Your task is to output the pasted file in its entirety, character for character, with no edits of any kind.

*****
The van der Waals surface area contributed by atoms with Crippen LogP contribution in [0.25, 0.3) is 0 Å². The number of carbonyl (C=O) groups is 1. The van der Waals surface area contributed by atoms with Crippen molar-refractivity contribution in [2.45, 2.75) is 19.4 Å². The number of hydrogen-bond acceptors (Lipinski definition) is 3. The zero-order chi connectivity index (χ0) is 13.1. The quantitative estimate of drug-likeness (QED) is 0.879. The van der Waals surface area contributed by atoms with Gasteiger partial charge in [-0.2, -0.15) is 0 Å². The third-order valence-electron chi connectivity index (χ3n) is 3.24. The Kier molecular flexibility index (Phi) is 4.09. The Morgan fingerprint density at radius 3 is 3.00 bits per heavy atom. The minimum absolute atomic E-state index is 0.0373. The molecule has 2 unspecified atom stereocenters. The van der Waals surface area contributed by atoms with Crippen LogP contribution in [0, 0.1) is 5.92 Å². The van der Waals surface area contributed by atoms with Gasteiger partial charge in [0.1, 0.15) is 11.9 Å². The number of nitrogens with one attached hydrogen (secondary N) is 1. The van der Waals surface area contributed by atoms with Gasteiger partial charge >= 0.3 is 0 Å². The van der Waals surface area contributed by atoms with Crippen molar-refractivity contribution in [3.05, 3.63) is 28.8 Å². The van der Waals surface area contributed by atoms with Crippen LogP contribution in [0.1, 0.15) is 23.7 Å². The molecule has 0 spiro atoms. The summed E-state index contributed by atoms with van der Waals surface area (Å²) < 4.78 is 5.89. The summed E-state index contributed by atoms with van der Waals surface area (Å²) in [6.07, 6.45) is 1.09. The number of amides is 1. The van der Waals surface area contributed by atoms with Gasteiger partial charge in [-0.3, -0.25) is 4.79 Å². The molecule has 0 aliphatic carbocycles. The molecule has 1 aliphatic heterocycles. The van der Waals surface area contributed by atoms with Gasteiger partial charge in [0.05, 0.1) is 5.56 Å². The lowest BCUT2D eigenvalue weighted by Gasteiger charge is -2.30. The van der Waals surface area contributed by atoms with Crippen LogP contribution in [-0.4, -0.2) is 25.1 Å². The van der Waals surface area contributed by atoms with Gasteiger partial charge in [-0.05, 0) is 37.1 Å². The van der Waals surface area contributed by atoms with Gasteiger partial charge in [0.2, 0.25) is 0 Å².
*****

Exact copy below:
The van der Waals surface area contributed by atoms with Crippen LogP contribution in [0.25, 0.3) is 0 Å². The number of carbonyl (C=O) groups is 1. The van der Waals surface area contributed by atoms with Crippen molar-refractivity contribution in [2.45, 2.75) is 19.4 Å². The number of hydrogen-bond acceptors (Lipinski definition) is 3. The zero-order chi connectivity index (χ0) is 13.1. The quantitative estimate of drug-likeness (QED) is 0.879. The van der Waals surface area contributed by atoms with Gasteiger partial charge in [-0.2, -0.15) is 0 Å². The third-order valence-electron chi connectivity index (χ3n) is 3.24. The Kier molecular flexibility index (Phi) is 4.09. The Morgan fingerprint density at radius 3 is 3.00 bits per heavy atom. The minimum absolute atomic E-state index is 0.0373. The molecule has 2 unspecified atom stereocenters. The van der Waals surface area contributed by atoms with Crippen LogP contribution in [0, 0.1) is 5.92 Å². The van der Waals surface area contributed by atoms with Gasteiger partial charge in [0.1, 0.15) is 11.9 Å². The number of nitrogens with one attached hydrogen (secondary N) is 1. The van der Waals surface area contributed by atoms with Gasteiger partial charge >= 0.3 is 0 Å². The van der Waals surface area contributed by atoms with Crippen molar-refractivity contribution in [3.05, 3.63) is 28.8 Å². The van der Waals surface area contributed by atoms with Crippen LogP contribution in [0.1, 0.15) is 23.7 Å². The molecule has 0 spiro atoms. The summed E-state index contributed by atoms with van der Waals surface area (Å²) < 4.78 is 5.89. The summed E-state index contributed by atoms with van der Waals surface area (Å²) in [6.07, 6.45) is 1.09. The number of amides is 1. The van der Waals surface area contributed by atoms with Gasteiger partial charge in [-0.3, -0.25) is 4.79 Å². The molecule has 0 aliphatic carbocycles. The molecule has 1 aliphatic heterocycles. The van der Waals surface area contributed by atoms with Gasteiger partial charge in [0.05, 0.1) is 5.56 Å². The lowest BCUT2D eigenvalue weighted by Gasteiger charge is -2.30. The van der Waals surface area contributed by atoms with Crippen LogP contribution in [-0.4, -0.2) is 25.1 Å². The van der Waals surface area contributed by atoms with Gasteiger partial charge in [-0.05, 0) is 37.1 Å². The van der Waals surface area contributed by atoms with Gasteiger partial charge in [0.2, 0.25) is 0 Å².